Emerging Perspectives

EM Debt Q&A: Exploring a more constructive outlook

Following the big drawdowns seen in EM Debt this year, investors are rightly assessing the asset class and considering its future return prospects. Grant Webster addresses some of the key questions posed by EM Debt investors on his recent roadshow.

Aug 23, 2022

2 minutes

Grant Webster
Following the big drawdowns seen in EM Debt this year, investors are rightly assessing the asset class and considering its future return prospects. Grant Webster addresses some of the key questions posed by EM Debt investors on his recent roadshow.

Fast view

  • While not immune to the recent sell-off in global bond markets, EM Debt has shown resilience in the face of multiple headwinds. This speaks to the fundamental strength of EM economies now compared with other sell-offs seen over the past 25 years.
  • Structural improvements in EM include lower levels of dollar debt, free-floating exchange rates and proactive central banks. Stronger balance of payments positions on the back of higher terms of trade should also help EMs cope with a lower growth environment.
  • That said, a ‘tail’ of EM frontier markets appear to have over-borrowed in hard currency and they will face challenges if yields remain elevated and the new issue market closed. While market pricing has already largely reflected some these risks, selectivity is vital.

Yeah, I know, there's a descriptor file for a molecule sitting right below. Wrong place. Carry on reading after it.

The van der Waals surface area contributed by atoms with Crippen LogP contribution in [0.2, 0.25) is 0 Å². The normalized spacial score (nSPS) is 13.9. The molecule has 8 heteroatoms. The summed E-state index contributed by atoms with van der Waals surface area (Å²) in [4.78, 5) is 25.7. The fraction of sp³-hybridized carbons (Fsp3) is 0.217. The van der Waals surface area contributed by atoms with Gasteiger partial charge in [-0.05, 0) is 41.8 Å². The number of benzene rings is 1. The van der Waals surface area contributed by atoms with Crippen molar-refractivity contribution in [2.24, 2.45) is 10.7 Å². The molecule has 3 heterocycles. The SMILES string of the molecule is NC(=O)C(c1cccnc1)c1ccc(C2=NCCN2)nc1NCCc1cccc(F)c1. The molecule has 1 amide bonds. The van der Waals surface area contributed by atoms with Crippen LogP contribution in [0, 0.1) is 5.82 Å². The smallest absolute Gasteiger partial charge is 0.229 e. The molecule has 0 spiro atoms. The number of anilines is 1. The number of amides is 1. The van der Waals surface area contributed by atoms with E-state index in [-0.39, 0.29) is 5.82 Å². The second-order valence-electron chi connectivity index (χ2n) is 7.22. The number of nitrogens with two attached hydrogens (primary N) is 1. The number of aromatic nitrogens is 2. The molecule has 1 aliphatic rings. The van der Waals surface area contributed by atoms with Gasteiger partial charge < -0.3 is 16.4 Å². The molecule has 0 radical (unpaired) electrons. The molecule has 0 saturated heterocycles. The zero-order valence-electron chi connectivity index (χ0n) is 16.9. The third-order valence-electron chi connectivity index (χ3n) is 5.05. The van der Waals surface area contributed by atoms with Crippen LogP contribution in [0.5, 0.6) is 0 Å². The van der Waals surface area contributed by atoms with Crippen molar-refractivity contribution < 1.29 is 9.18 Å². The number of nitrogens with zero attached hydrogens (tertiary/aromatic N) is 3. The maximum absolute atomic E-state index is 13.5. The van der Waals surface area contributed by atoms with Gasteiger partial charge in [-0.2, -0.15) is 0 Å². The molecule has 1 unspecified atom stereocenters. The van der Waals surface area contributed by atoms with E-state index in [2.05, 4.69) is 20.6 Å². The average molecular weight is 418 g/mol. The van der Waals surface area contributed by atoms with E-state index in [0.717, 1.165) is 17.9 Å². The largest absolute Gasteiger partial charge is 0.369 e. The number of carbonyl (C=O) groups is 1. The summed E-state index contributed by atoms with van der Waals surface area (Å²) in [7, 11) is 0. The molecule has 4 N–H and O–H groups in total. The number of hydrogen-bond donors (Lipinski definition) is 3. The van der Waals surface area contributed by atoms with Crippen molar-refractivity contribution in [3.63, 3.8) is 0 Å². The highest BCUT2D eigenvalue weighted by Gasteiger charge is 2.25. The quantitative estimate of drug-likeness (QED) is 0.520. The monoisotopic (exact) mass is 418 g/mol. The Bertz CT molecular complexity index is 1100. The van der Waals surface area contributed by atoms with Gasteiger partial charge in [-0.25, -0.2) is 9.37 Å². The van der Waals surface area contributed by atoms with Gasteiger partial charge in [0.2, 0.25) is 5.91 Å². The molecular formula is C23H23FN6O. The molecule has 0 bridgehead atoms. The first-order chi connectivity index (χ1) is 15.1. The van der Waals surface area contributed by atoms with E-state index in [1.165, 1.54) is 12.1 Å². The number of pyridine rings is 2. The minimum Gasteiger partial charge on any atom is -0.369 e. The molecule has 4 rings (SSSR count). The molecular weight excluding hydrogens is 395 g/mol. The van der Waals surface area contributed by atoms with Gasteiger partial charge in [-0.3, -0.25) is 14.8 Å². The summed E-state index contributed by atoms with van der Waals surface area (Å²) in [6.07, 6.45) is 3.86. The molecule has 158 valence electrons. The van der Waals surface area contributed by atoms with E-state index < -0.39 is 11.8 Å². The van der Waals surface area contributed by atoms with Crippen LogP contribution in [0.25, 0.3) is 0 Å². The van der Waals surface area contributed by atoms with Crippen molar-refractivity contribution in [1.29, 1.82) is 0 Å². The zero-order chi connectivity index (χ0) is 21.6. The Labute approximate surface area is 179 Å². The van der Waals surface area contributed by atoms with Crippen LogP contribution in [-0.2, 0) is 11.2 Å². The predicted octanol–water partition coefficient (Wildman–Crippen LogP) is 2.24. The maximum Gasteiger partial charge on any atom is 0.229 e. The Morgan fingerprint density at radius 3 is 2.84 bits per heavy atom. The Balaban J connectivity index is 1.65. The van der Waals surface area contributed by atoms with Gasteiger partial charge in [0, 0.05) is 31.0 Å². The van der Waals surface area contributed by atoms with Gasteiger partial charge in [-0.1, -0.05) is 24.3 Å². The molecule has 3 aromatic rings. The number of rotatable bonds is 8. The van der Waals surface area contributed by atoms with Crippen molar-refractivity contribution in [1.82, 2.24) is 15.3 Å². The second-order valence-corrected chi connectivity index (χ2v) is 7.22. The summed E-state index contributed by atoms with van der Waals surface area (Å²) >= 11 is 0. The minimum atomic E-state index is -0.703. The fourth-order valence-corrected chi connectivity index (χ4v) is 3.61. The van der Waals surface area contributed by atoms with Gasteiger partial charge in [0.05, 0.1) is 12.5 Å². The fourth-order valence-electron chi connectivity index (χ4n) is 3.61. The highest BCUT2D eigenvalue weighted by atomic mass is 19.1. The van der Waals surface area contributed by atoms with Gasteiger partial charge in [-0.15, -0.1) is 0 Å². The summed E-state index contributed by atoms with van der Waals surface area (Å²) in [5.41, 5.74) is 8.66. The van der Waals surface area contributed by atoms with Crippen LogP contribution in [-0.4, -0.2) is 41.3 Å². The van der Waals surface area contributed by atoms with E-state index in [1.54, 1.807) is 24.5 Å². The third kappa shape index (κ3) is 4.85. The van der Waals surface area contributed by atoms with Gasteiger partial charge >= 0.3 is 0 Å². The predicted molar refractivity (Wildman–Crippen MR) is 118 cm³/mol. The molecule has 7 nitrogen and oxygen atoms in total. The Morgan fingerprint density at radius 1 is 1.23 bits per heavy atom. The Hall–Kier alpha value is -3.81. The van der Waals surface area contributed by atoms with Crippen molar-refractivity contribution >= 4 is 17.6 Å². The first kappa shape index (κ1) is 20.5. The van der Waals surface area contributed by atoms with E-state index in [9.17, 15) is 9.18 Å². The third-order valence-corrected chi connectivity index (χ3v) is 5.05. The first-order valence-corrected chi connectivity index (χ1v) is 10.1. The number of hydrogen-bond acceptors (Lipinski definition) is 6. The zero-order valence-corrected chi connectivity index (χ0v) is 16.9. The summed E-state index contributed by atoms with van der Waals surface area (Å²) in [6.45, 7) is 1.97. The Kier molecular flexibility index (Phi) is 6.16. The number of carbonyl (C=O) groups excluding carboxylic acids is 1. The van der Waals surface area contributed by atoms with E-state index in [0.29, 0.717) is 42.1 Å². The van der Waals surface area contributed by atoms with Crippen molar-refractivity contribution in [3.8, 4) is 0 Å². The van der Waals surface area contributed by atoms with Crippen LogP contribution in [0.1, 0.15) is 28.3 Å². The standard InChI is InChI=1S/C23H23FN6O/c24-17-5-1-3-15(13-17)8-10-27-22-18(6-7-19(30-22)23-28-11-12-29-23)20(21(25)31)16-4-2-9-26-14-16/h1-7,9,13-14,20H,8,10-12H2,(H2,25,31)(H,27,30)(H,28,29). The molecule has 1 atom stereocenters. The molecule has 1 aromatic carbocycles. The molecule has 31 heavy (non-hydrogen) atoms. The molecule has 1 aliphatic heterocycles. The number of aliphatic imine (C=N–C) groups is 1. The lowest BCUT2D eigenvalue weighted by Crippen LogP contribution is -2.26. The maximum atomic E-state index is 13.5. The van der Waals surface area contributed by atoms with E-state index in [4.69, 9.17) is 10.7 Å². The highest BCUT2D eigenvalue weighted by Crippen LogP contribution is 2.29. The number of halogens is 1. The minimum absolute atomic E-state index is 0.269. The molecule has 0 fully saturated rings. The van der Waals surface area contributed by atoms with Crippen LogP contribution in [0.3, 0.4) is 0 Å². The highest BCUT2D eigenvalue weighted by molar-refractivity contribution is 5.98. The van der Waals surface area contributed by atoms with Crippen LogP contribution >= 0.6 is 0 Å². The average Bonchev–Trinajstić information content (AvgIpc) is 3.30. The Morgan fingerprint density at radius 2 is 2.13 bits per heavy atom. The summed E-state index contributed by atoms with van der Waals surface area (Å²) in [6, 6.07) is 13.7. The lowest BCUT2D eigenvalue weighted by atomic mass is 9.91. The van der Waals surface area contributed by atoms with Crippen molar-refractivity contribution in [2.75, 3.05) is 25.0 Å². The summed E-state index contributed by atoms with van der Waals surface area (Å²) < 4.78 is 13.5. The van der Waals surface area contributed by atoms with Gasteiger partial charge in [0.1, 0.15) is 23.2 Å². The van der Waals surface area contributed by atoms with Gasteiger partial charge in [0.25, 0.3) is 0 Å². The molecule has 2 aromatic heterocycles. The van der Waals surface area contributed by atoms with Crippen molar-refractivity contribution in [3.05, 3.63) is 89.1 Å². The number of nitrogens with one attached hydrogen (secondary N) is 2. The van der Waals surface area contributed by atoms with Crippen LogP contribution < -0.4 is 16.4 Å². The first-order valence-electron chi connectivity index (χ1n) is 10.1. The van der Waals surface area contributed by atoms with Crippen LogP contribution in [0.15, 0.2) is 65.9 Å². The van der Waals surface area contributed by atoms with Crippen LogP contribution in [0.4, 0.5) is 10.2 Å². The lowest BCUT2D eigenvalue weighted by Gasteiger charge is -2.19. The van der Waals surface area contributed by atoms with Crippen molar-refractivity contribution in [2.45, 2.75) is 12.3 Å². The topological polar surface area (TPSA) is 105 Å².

• Inflation in EM is showing signs of moderation (with a few notable exceptions) thanks to proactive rate-hiking by EM central banks who began tightening policy much earlier than their developed markets peers and are significantly further through their hiking cycles.
  • Historically, as interest rate-hiking cycles progress to their later stages, investors have underestimated this progress, reflected in undervalued bonds. Bonds then tend to outperform as expectations catch up with reality. Many EMs are now well-placed in this regard.
  • Now at levels not seen since the GFC, EM hard currency yields provide a cushion against volatility. Furthermore, history shows that yield is the dominant driver of bond-market returns, painting a positive picture for return prospects.

Read the paper

Specific risks

Emerging market (inc. China): These markets carry a higher risk of financial loss than more developed markets as they may have less developed legal, political, economic or other systems.

General risks

All investments carry the risk of capital loss. The value of investments, and any income generated from them, can fall as well as rise and will be affected by changes in interest rates, currency fluctuations, general market conditions and other political, social and economic developments, as well as by specific matters relating to the assets in which the investment strategy invests. If any currency differs from the investor’s home currency, returns may increase or decrease as a result of currency fluctuations. Past performance is not a reliable indicator of future results. Environmental, social or governance related risk events or factors, if they occur, could cause a negative impact on the value of investments.

Authored by

Grant Webster
Portfolio Manager

Important Information

This communication is provided for general information only should not be construed as advice.

All the information in is believed to be reliable but may be inaccurate or incomplete. The views are those of the contributor at the time of publication and do not necessary reflect those of Ninety One.

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